Egyptian presidential elections expected to be dominated by Abdel Fattah al-Sisi next month will be “neither free nor fair”, more than a dozen human rights groups said Tuesday.
“The Egyptian government has trampled over even the minimum requirements for free and fair elections,” the 14 international and Egyptian organisations said in a joint statement released by Human Rights Watch.
According to the groups, which also include the World Organisation Against Torture and the Cairo Institute for Human Rights Studies,”The government of Abdel Fattah al-Sisi has relentlessly stifled basic freedoms and arrested potential candidates and rounded up their supporters.”
All serious potential presidential contenders for the March 26-28 vote have either been jailed or have withdrawn from the presidential race, with some claiming the entire process was not conducive to free elections.
A coalition of eight parties and 150 public figures called on Egyptians last month to boycott the poll, calling it a “charade”.
Former army chief Sisi, who was elected in 2014 after leading the military ouster of Egypt’s first democratically elected president Mohamed Morsi, will face a single opponent: Mousa Mostafa Mousa, a Sisi supporter.
The rights groups said,”Egypt’s allies should speak out publicly now to denounce these farcical elections, rather than continue with largely unquestioning support for a government presiding over the country’s worst human rights crisis in decades.”
The United States as well as the European Union and individual European countries “should halt all security assistance that could be used in internal repression and focus aid on ensuring concrete improvements to protect basic rights,” they said.
“Seven years after Egypt’s 2011 uprising, the government has made a mockery of the basic rights for which protesters fought,” the groups added, referring to the protests that toppled Egypt’s autocratic ruler Hosni Mubarak.
One former potential candidate in the election, ex-army chief of staff General Sami Anan, was accused of illegally announcing his intention to run for president before getting the military’s approval.
Now General Sami Anan is being held at a military prison in Cairo, according to his lawyer.
Another, leftist human rights lawyer Khaled Ali, dropped out last month, citing harassment of his supporters and concerns over the safety of his volunteers.
In December, a military court sentenced a colonel, Ahmed Konsowa, to six years in jail after he announced his intention to stand.
Moreover, Ahmed Shafik, former President Hosni Mubarak’s last prime minister, abruptly announced his withdrawal from the race his saying he was “not the best choice for managing the state’s affairs in the upcoming period.”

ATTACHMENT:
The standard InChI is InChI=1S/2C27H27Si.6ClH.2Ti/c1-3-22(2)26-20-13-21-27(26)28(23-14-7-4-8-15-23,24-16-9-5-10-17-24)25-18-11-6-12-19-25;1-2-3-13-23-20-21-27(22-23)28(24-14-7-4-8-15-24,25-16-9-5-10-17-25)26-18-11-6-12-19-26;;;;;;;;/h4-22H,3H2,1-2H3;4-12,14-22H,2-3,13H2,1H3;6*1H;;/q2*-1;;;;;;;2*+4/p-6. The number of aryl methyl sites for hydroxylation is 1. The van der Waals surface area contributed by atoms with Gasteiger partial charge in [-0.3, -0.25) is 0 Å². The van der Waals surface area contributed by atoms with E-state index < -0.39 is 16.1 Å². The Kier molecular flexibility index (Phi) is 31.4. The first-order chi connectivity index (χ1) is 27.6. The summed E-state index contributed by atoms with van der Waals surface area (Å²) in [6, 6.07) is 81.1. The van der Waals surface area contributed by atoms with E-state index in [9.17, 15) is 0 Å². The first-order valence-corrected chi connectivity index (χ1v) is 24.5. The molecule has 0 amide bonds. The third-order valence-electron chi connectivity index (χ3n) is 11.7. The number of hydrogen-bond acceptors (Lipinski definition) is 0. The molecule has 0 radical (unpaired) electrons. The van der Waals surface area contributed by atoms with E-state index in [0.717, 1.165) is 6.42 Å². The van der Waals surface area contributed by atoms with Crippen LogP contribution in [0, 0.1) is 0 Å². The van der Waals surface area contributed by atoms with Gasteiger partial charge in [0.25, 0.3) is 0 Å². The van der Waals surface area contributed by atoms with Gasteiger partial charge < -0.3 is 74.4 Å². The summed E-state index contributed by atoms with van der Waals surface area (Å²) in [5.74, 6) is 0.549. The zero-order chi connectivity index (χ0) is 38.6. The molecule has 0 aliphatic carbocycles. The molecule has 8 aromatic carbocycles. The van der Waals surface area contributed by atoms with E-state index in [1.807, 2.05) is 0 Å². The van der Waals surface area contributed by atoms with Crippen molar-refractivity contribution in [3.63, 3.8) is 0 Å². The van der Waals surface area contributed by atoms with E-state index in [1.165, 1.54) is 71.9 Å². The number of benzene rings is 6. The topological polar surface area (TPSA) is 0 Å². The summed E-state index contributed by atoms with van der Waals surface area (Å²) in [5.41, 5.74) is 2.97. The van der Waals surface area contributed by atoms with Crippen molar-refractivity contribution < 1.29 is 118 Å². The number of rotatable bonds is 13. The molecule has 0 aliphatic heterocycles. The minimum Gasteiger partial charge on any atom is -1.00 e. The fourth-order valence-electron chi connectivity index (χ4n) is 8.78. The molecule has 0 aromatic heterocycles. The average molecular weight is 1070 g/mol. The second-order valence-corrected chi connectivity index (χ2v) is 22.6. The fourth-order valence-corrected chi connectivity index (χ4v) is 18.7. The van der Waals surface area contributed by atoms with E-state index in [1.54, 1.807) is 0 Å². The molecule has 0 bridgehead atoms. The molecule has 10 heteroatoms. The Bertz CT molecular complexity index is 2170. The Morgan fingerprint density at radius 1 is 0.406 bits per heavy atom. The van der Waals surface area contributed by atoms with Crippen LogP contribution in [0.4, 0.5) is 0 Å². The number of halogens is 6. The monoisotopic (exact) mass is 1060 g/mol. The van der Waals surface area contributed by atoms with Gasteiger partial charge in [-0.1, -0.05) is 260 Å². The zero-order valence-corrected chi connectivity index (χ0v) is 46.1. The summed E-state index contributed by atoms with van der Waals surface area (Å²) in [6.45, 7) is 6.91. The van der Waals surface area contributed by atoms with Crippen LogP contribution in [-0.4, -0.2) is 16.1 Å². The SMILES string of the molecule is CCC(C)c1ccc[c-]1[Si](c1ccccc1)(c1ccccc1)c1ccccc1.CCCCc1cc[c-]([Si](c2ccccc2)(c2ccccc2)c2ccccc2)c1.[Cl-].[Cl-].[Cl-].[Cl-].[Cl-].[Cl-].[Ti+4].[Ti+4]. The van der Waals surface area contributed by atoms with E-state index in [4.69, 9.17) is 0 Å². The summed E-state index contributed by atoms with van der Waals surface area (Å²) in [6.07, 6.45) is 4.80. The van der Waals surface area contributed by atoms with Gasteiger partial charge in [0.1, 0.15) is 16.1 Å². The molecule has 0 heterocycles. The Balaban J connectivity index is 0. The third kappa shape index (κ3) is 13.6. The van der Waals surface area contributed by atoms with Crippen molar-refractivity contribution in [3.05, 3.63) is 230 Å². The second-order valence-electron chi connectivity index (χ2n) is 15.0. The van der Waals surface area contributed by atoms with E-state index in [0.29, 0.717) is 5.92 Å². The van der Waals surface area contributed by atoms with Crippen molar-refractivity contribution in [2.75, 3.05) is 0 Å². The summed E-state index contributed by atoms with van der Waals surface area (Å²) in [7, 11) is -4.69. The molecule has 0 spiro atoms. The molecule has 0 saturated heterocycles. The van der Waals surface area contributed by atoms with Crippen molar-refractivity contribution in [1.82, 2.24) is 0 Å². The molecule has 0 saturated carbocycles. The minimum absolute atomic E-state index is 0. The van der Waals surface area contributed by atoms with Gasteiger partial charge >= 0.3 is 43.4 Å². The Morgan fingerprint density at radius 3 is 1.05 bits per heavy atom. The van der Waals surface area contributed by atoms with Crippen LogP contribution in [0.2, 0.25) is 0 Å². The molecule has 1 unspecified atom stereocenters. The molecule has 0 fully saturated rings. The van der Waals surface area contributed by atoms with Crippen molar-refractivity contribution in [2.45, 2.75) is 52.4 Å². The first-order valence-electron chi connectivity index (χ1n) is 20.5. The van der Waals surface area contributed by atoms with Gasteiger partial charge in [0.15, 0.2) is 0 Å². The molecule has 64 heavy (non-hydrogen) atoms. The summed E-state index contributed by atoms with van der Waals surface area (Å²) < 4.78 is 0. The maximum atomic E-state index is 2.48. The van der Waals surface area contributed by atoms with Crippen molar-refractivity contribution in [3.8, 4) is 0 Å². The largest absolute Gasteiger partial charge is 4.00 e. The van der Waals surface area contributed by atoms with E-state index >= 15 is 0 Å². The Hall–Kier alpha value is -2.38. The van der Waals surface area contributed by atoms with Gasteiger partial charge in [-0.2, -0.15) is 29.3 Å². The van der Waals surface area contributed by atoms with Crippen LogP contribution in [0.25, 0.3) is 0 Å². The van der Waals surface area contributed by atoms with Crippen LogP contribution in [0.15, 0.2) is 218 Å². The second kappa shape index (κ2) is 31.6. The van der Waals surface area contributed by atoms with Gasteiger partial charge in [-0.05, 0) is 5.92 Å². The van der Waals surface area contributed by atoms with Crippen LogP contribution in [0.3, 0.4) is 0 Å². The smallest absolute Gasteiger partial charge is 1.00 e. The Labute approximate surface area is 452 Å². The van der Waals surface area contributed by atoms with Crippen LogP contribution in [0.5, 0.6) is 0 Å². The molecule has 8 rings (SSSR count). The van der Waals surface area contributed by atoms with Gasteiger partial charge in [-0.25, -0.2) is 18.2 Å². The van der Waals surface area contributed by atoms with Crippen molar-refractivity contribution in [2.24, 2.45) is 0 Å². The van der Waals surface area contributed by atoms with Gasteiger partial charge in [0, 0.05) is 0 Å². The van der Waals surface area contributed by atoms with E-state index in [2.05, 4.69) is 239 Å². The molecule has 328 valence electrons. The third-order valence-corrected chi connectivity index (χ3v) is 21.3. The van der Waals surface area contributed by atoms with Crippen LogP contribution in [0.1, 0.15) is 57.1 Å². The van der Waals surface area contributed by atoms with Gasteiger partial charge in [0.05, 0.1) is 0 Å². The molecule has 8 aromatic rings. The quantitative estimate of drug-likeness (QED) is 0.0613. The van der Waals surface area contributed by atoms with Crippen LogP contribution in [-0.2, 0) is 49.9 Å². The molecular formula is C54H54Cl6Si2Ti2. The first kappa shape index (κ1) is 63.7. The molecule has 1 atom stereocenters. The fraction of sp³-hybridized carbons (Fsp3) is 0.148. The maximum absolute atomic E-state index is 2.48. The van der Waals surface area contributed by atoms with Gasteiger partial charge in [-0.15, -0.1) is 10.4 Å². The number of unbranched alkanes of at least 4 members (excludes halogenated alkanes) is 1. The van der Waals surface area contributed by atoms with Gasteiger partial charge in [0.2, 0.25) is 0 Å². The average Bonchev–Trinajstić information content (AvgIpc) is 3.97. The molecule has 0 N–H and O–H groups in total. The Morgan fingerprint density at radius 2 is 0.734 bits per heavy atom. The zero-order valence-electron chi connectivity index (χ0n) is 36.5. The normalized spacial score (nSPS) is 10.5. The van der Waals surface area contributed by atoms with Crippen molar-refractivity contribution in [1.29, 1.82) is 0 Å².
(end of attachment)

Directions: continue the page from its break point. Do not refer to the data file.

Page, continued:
Shafik, who has lived in exile with the support of the Emirates since he lost the 2012 Egyptian presidential election, had faced many challenges before he surrendered to compete al-Sisi in the elections.
First, Shafik appeared on Al Jazeera television to say he was being barred from leaving UAE. He said that the leaders of the United Arab Emirates were preventing him from leaving their country, seeking to block him from running again against Abdel Fattah al-Sisi.
“I was surprised to find myself prevented from leaving our sister country,”the former general, Ahmed Shafik, said in a videotaped statement from Dubai.
He added,”I reject interventions into the affairs of my country by preventing me from participating in a constitutional process and a sacred national mission.”
Shafik’s daughter said that her father had been prevented from leaving the UAE in previous days but had then received assurances that he could travel freely. She did not specify who gave the assurances.
Later, in a surprise move, Ahmed Shafik was deported from the United Arab Emirates and arrived in Cairo.
His family said earlier they feared he had been “kidnapped”. Sources said he had been picked up by Egyptian authorities at Cairo airport.
Earlier after being deported to Cairo, Shafik’s family said that he had been taken from their home by UAE authorities and flown by private plane back to Cairo.
Days later after being met by Egyptian security services upon arriving in Cairo and promptly disappeared from public view, he re-emerged to say he was no longer running for the elections!
Leaked tapes, which was revealed last week, strongly suggest that Ahmed Shafik abandoned his Egyptian presidential bid after being told that he would be smeared with allegations of sexual misconduct and corruption, sources close to the former prime minister have told Middle East Eye.
MEE’s sources did not divulge the identity of the messenger but said that they had claimed to have videotapes of alleged sexual misconduct and threatened to make Shafik the focus of a corruption investigation.
Sources in the Shafik camp told MEE that the threats were made to force him to abandon his bid for the presidency.
Also, a leaked conversation revealed that an Egyptian secret service agent ordered a prominent TV host to prepare a show reel of footage to discredit former presidential hopeful Ahmed Shafik as a Muslim Brotherhood sympathizer.